Cultural Glimpse

Enjoying diversity

Mayor Brenda Lawrence

 Mayor Lawrence

Today the Niagara Foundation, Michigan held a panel discussion “Celebrating Women as Community Builders” in commemoration of Women’s History Month. The three women speakers were Diane Slavens, Michigan representative; Carol Cain, journalist and columnist, and senior producer and host of “Michigan Matters” on CBS 62; and Brenda Lawrence, Mayor of City of Southfield.

The three women shared their stories, of how they started their careers, the struggles and challenges they faced (and still do), how they have balanced work and career, and what advice they would give other women. I was touched and inspired by their wisdom and accomplishments, but I was particularly in awe of Mayor Brenda Lawrence – mostly because of the possibility that she would be one of our congresswomen.

As Mayor Lawrence pointed out, over 50 percent of the US population is women, yet less than 20 percent of congress is represented by women. We complain about how the country is run, and part of the problem is that this country is being run by men.

“Everyone is a unique individual and there’s no one that’s created like you,” she said. “You were created to use your special talents, whatever they may be, not to just suck air out of the room.”

Mayor Lawrence encourages women to push themselves out of their comfort zone in order to achieve their dreams, whether it is to become an artist or a stay-at-home mom. She has been married to her high school sweetheart for 42 years. She brought her teenage granddaughter to today’s event. She does so much without keeping her hands completely out of the kitchen. To me, Mayor Lawrence is the essence of true success. How does she do it?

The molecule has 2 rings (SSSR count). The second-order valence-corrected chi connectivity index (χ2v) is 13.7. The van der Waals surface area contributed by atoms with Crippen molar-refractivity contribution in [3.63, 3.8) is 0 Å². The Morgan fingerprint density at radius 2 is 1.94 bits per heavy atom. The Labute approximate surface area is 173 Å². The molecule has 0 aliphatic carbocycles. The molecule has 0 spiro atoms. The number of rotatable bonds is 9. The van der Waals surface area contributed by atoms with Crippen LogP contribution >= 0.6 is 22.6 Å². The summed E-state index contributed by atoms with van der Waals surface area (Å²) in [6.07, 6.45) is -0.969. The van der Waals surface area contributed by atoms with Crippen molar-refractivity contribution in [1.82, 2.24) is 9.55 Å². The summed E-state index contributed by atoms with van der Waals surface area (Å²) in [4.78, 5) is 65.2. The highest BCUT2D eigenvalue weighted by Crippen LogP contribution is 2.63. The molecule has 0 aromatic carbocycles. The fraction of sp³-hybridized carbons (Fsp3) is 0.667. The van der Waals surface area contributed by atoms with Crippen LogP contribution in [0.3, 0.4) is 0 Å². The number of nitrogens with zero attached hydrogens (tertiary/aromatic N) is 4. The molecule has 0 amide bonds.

“It’s hard,” she said. “But anything worth doing is not easy, including giving birth to a child.”

She said for a while it has been said that Detroit needs a woman mayor because the city needs a mother who would not abuse or steal from her.

I say Detroit needs a mother and America needs dozens of mothers.

International Women’s Day


Last Saturday the Iraqi Human Rights Society held an event at Double Tree Hotel in Dearborn in honor of international Women’s Day. The main speaker was a dear colleague, Judge Eman Jajonie-Daman, who was born in Iraq and came to the United States in 1979, when she was 14 years old.

Mrs. Jajonie-Daman gave a wonderful speech about the history of women in the United States, the things they had to do in order to get to where they are today. It was not easy for them. They fought and worked hard and despite all their accomplishments, we women have a lot more work ahead of us.

“That’s my daughter,” the woman sitting beside me said.

“You’re Eman’s mother?” I asked.

“Yes,” she said, and after I told her who I was, and she told me her name, Hayat Jajonie, it turned out that our families knew each other.

“Tell me, what’s the secret to raising such wonderful children?” I asked, after she told me how all her children (three daughters and one son) had prestigious occupations. “What advice would you give mothers?”

“To educate themselves!” she said. “And spend less time shopping.”

Oh, I was so grateful that I was on the right path.